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Over the last two days the Heritage Journal has responded in detail to Sir Tim Laurence’s article in the Telegraph (£) about the A303 Stonehenge tunnel scheme. As Chairman of English Heritage, Sir Tim Laurence would have ‘preferred a longer tunnel’, but the Government has decided it is ‘not affordable’ and he had this to say of the short tunnel scheme English Heritage and other heritage bodies support:

‘Will there be “considerable harm to landscape character and visual amenity” in the WHS as the Planning Inspectorate’s report into the project asserted? Here I take issue with an otherwise fair and balanced report.

It seems to me that overall there will be huge net benefits to the major part of the landscape, albeit at the expense of intrusion at either end.’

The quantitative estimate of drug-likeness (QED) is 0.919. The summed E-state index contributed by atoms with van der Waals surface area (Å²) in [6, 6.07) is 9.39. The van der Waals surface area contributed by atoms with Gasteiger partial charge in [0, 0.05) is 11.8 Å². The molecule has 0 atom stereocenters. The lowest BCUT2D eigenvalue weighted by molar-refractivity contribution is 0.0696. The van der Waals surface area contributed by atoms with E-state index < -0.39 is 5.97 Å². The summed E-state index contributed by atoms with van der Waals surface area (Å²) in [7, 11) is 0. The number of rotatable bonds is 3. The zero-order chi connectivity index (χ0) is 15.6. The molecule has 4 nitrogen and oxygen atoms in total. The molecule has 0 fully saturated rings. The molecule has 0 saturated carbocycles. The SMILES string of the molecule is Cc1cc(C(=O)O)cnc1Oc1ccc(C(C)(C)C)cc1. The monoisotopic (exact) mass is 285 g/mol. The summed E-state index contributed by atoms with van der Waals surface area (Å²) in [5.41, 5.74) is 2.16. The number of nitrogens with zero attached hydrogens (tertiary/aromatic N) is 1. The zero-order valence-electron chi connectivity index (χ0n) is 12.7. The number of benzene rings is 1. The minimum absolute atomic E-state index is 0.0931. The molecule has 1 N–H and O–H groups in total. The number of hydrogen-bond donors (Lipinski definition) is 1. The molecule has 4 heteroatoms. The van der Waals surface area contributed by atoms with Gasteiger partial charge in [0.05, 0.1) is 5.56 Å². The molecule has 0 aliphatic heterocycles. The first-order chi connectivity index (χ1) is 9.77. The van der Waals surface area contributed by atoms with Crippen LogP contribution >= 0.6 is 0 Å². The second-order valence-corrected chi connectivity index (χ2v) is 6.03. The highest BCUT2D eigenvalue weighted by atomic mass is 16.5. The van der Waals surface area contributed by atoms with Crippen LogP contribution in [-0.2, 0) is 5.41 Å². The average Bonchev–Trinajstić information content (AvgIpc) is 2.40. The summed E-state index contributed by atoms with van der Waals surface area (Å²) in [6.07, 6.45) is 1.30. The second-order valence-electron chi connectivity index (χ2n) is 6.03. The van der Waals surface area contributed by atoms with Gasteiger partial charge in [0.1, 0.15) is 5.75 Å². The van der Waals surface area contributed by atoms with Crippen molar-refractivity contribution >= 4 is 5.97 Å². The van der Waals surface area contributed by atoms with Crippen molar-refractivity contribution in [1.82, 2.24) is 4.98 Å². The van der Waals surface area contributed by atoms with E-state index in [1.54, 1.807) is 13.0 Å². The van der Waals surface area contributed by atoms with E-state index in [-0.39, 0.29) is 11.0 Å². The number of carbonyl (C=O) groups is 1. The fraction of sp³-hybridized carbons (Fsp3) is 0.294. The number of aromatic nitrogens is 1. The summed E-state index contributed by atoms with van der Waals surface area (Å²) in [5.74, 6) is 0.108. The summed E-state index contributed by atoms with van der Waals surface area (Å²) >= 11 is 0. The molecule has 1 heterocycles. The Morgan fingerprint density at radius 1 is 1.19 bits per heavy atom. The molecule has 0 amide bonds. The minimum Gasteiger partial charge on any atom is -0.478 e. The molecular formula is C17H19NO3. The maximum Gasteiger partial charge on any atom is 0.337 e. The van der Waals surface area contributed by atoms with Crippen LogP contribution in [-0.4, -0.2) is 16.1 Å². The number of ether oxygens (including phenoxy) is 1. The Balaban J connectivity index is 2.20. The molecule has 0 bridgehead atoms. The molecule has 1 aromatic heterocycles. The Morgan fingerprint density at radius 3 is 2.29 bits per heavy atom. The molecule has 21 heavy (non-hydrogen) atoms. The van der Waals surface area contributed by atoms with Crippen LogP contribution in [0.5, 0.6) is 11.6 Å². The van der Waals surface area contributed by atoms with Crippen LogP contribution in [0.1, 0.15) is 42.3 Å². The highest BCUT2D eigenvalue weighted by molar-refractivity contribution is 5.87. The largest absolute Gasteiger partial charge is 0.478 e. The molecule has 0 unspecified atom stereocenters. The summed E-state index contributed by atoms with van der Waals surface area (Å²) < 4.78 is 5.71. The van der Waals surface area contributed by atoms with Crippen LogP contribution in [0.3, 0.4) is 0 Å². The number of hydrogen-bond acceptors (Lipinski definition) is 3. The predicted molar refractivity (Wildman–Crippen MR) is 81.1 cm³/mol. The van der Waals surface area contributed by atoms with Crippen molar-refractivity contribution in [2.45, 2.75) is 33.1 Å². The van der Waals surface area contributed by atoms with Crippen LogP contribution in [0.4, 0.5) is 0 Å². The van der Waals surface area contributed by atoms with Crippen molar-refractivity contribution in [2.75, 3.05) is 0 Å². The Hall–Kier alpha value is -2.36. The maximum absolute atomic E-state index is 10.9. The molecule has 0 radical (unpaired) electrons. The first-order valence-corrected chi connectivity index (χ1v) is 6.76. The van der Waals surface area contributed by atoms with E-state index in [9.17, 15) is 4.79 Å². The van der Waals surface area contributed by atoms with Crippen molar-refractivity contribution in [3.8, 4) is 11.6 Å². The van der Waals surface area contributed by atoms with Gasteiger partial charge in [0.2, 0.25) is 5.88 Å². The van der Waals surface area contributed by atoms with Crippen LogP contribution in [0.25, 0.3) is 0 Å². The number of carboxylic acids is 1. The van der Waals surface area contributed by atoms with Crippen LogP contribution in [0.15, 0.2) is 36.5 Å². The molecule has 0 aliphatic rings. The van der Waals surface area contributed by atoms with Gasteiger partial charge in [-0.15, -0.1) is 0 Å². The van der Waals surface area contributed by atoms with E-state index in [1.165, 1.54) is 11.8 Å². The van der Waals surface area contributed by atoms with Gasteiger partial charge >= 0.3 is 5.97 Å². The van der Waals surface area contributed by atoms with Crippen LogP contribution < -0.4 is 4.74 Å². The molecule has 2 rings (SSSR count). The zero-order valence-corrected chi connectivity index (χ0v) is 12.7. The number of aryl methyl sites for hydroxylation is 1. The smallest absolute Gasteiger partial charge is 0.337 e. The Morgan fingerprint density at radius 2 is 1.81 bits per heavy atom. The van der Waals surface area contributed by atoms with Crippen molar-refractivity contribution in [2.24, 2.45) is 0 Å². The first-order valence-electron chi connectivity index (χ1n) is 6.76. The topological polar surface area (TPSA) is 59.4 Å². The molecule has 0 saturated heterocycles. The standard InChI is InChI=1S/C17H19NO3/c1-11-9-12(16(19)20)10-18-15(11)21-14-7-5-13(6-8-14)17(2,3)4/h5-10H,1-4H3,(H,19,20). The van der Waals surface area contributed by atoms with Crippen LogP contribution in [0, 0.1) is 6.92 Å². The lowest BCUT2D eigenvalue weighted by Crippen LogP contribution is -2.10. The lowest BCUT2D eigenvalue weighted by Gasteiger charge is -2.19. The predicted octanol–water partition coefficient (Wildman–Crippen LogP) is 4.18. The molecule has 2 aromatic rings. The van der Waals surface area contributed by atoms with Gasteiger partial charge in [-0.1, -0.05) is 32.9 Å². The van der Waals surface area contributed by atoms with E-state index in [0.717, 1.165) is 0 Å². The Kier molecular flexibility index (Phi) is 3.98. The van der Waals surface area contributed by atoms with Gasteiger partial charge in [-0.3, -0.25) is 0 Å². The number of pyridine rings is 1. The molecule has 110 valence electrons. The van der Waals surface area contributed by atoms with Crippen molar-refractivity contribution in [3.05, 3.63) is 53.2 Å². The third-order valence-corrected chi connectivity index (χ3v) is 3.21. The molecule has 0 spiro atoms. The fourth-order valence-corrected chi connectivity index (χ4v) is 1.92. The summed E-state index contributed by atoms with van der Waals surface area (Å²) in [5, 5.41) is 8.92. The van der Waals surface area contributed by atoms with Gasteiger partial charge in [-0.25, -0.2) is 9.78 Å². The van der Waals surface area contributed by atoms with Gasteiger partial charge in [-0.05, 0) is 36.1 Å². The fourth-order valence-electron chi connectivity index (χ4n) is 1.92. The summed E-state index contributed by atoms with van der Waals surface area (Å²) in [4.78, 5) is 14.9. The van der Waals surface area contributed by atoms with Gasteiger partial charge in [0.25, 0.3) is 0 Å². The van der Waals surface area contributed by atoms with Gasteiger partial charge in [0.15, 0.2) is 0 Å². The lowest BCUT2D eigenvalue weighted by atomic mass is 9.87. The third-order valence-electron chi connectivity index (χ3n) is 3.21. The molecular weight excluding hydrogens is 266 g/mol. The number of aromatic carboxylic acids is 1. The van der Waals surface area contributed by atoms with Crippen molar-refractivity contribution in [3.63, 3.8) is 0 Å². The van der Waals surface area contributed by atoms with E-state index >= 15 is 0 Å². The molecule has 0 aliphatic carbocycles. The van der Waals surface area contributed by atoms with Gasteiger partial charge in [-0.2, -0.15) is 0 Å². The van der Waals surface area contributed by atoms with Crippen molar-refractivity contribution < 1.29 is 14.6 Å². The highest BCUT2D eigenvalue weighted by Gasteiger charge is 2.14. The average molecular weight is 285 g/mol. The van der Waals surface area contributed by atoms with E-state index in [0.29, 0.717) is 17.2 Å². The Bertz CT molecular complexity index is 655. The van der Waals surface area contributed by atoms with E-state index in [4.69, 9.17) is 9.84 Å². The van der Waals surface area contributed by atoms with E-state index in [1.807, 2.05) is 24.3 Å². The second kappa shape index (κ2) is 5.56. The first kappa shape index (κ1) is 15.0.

UNESCO has stated the very opposite and Stonehenge is a UNESCO World Heritage Site.

The UNESCO World Heritage Centre and ICOMOS’ Final Report on the joint advisory mission to Stonehenge in 2018 states:

‘…the construction of four-lane highways in cuttings at either end of the tunnel would adversely and irreversibly impact on the integrity, authenticity and Outstanding Universal Value (OUV) of the WHS, particularly through disrupting the spatial and visual links between monuments, and as a result of its overall visual impact.’

There we have it – UNESCO disagrees with English Heritage, the National Trust, this Government and its chief employees at Historic England and Highways England. In short, the road should not be removed from National Trust land alone if damage is to be incurred either side within the World Heritage Site.

In persisting with support for the short tunnel English Heritage has constructed a garden path at Stonehenge for the unknowing to be led up. If the charity isn’t prepared to care for the World Heritage Site as UNESCO demands and in line with the government’s obligations under the World Heritage Convention, then perhaps it is time for Stonehenge to be no longer managed by English Heritage.


December 2020

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